Meanwhile, with each game Kaepernick took a knee, more athletes in the NFL and other sports, from high school football to the WNBA, used the national anthem to protest or show solidarity with the 49ers quarterback. On the other side of the political spectrum, critics took a sharply different view of Kaepernick. Why, some critics like Joe Montana and Tony Dungy asked, couldn’t he just keep his mouth shut and continue playing football? Why must politics and talk about racism distract from the game itself?

The politics of those on the field come from a place of personal experience

In short, these protests have popped up because Kaepernick and other players are still men of color, no matter how rich, famous, or successful they become. Black men may make up about 6 percent of the entire US population, but they make up 70 percent of NFL players. Some players see their fame as a platform to continue a dialogue — no matter how uncomfortable it may be — to talk about racial inequities that seep into the lives of people of color. For some, the reality is that in many cases, being a large, athletic black man in America can make them feel like targets for hostility, fear, or police harassment for no reason other than their skin color and gender.

Take Michael Bennett, a defensive end for the Seattle Seahawks. Last month, Bennett detailed a police stop in Las Vegas that reportedly turned violent. He was in town to watch the Mayweather-McGregor boxing match in August, when gunshots were fired after the event. The crowd scattered in fear, and Bennett says a policeman singled him out and told him to get on the ground. “As I laid on the ground,” he wrote in an open letter in September, “complying with his commands not to move, he placed his gun near my head and warned me that if I moved he would ‘blow my fucking head off.’”

Bennett added he was worried he would “die for no other reason than I am black and my skin is somehow a threat.”

Las Vegas police described the situation as being far less confrontational, and insisted the officers were acting on the limited information they had. Still, the entire incident is under internal investigation by the Las Vegas police department, and Bennett has obtained a civil rights attorney to represent him through the process. This very confrontation, he said, was why he said he would continue to protest at NFL games.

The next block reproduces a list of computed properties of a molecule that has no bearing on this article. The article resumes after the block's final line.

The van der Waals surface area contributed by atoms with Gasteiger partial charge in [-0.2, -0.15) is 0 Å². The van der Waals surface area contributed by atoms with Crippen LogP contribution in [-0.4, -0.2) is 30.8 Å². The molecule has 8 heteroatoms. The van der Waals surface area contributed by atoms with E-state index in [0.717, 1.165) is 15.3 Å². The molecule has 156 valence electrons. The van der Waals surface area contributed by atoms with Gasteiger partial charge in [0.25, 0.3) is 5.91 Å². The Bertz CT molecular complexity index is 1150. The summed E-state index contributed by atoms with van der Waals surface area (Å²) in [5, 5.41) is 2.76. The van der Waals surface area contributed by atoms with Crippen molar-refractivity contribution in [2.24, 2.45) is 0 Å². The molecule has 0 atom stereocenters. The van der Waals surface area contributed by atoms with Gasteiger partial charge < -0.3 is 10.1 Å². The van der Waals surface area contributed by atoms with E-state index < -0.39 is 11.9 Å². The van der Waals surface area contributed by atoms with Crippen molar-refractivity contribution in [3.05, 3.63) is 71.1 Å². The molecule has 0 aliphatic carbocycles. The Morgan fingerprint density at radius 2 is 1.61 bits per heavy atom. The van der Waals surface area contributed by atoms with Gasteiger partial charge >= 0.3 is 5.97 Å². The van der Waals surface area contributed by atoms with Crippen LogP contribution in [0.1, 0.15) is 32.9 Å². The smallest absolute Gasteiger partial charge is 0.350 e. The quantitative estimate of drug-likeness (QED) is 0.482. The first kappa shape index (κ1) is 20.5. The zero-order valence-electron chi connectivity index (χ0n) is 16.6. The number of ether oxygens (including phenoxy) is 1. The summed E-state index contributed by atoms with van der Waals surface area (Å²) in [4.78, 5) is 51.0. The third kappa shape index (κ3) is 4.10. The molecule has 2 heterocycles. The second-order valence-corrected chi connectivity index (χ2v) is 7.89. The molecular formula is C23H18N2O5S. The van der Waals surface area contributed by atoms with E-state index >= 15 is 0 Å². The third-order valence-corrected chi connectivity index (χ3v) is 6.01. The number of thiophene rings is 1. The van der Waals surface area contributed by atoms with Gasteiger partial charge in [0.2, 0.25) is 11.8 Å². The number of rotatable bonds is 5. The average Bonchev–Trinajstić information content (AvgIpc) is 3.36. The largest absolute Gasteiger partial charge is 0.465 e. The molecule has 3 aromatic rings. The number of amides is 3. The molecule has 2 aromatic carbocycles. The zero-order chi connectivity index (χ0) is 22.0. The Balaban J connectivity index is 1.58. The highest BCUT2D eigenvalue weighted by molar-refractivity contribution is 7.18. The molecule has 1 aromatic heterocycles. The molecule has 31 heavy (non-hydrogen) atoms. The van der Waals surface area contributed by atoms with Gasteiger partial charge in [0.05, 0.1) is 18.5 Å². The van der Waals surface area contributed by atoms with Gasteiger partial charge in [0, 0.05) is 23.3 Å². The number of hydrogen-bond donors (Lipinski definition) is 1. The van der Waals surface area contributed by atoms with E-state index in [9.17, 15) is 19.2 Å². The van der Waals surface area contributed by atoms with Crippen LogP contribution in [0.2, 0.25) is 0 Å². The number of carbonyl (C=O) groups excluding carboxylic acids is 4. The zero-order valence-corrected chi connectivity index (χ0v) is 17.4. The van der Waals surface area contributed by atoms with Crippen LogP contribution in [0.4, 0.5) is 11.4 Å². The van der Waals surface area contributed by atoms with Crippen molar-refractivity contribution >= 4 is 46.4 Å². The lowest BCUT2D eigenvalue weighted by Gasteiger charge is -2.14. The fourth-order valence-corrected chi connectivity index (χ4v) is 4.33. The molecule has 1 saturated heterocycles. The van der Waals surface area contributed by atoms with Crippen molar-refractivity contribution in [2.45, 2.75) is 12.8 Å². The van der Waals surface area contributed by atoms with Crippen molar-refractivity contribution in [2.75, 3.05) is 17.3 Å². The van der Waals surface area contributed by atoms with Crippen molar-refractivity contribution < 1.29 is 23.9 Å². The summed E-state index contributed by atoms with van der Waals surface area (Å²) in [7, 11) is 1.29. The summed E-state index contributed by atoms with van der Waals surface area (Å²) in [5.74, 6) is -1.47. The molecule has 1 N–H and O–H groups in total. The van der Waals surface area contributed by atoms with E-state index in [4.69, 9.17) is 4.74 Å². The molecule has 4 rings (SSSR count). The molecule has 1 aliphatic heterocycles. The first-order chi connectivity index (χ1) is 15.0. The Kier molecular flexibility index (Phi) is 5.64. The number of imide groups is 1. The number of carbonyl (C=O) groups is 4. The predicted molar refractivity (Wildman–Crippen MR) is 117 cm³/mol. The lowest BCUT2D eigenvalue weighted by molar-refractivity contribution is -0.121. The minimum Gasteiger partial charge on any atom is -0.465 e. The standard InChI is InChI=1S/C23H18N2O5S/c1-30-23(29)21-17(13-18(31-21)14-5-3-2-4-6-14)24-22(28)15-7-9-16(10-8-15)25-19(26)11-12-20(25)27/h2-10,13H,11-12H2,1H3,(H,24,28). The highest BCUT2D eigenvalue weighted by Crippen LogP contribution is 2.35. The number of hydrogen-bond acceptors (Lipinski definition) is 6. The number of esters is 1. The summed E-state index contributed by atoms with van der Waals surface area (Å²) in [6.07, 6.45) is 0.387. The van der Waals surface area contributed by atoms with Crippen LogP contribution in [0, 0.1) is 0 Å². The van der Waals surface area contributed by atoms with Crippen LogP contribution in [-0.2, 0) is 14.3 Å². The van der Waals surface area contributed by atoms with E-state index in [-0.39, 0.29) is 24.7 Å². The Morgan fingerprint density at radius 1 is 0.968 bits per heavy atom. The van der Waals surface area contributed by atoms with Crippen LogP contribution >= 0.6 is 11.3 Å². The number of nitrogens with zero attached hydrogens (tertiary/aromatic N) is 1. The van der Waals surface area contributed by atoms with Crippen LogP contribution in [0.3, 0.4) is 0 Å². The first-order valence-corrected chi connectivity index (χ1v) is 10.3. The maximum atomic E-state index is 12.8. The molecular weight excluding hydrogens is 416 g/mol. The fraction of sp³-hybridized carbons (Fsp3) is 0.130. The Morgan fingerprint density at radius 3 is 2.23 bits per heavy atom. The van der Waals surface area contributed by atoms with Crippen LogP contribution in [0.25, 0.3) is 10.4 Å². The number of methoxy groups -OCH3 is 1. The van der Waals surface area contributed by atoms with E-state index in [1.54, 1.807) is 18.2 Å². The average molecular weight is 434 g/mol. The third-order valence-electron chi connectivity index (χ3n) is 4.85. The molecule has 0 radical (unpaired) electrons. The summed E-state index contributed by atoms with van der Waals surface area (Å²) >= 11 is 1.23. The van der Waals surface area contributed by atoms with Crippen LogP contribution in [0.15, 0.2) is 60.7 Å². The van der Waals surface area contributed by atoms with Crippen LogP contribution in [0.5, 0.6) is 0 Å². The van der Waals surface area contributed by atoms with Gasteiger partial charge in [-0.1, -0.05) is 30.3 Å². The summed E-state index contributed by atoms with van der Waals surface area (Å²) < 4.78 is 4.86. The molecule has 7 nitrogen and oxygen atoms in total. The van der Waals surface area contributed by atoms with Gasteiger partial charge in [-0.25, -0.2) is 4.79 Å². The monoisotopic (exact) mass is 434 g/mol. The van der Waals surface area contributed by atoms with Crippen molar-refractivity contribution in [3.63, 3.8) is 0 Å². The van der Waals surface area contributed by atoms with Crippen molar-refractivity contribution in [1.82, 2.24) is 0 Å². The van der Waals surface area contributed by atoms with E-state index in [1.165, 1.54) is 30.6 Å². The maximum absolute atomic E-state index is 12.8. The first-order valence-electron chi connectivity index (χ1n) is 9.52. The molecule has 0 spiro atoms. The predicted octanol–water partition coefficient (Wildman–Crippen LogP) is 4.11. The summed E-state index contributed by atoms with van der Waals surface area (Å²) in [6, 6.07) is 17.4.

“This fact is unequivocally, without question why before every game, I sit during the national anthem — because equality doesn’t live in this country and no matter how much money you make, what job title you have, or how much you give, when you are seen as a ‘Nigger,’ you will be treated that way,” he wrote. “The system failed me. I can only imagine what Eric Garner, Michael Brown, Trayvon Martin, Tamir Rice, and Charleena Lyles felt.”

As German Lopez and Dara Lind have reported for Vox, black people are killed by police at disproportionate rates, according to data provided by the FBI. For example, black people accounted for 31 percent of police killing victims in 2012, even though they made up just 13 percent of the US population. And while black people are no more or less likely to use or sell drugs, they are more likely to be arrested for drugs. Black inmates also make up a disproportionate percentage of the prison population.

These institutional reasons, paired with high-profile killings of black people, some of whom Bennett mentions in his letter, likely provide an unavoidable catalyst for these players to protest. For others, the catalyst may be the socioeconomic factors that potentially contribute to mass inequality like poverty, unemployment, segregation, and a mix of underpolicing and overpolicing in neighborhoods of color.

In any case, the politics of the moment and the ability for more athletes to use social media to speak directly to fans on topics as explosive as race and police brutality may have made the current showdown inevitable.

Critics cite the increased focus on politics and race for the decline of interest in some sports

There’s no question that athletes, like Bennett, are becoming increasingly vocal about the injustices they see around them. In the case of police brutality and racial justice, it’s important to note how the racial breakdown of these leagues makes such talk nearly inevitable — most (70 percent) pro football players are black, as are 74 percent of NBA players.